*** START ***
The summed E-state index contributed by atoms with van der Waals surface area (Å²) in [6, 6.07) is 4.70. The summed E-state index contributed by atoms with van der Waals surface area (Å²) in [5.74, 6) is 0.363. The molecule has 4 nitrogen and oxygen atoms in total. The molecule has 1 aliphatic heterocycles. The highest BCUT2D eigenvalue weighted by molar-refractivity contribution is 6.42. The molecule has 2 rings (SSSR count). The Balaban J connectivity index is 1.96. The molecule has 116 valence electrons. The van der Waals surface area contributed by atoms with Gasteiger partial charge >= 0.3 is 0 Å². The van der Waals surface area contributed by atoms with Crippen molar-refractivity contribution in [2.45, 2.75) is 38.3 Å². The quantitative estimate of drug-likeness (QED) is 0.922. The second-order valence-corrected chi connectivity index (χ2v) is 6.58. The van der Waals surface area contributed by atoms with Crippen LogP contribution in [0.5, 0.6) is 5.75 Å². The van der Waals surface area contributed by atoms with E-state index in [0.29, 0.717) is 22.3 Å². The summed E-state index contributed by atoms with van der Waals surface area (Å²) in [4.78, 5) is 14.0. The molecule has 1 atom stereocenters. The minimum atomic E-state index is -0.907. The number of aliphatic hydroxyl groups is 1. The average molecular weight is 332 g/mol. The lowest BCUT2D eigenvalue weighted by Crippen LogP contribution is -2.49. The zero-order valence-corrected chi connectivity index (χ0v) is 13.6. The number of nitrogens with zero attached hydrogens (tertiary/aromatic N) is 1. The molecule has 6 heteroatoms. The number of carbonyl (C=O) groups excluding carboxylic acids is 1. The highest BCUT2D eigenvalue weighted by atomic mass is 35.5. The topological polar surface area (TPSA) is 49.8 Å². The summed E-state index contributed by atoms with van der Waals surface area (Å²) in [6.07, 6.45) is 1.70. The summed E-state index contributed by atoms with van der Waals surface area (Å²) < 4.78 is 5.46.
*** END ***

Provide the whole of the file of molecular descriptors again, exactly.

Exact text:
The summed E-state index contributed by atoms with van der Waals surface area (Å²) in [6, 6.07) is 4.70. The summed E-state index contributed by atoms with van der Waals surface area (Å²) in [5.74, 6) is 0.363. The molecule has 4 nitrogen and oxygen atoms in total. The molecule has 1 aliphatic heterocycles. The highest BCUT2D eigenvalue weighted by molar-refractivity contribution is 6.42. The molecule has 2 rings (SSSR count). The Balaban J connectivity index is 1.96. The molecule has 116 valence electrons. The van der Waals surface area contributed by atoms with Gasteiger partial charge >= 0.3 is 0 Å². The van der Waals surface area contributed by atoms with Crippen molar-refractivity contribution in [2.45, 2.75) is 38.3 Å². The quantitative estimate of drug-likeness (QED) is 0.922. The second-order valence-corrected chi connectivity index (χ2v) is 6.58. The van der Waals surface area contributed by atoms with Crippen LogP contribution in [0.5, 0.6) is 5.75 Å². The van der Waals surface area contributed by atoms with E-state index in [0.29, 0.717) is 22.3 Å². The summed E-state index contributed by atoms with van der Waals surface area (Å²) in [4.78, 5) is 14.0. The molecule has 1 atom stereocenters. The minimum atomic E-state index is -0.907. The number of aliphatic hydroxyl groups is 1. The average molecular weight is 332 g/mol. The lowest BCUT2D eigenvalue weighted by Crippen LogP contribution is -2.49. The zero-order valence-corrected chi connectivity index (χ0v) is 13.6. The number of nitrogens with zero attached hydrogens (tertiary/aromatic N) is 1. The molecule has 6 heteroatoms. The number of carbonyl (C=O) groups excluding carboxylic acids is 1. The highest BCUT2D eigenvalue weighted by atomic mass is 35.5. The topological polar surface area (TPSA) is 49.8 Å². The summed E-state index contributed by atoms with van der Waals surface area (Å²) in [6.07, 6.45) is 1.70. The summed E-state index contributed by atoms with van der Waals surface area (Å²) < 4.78 is 5.46.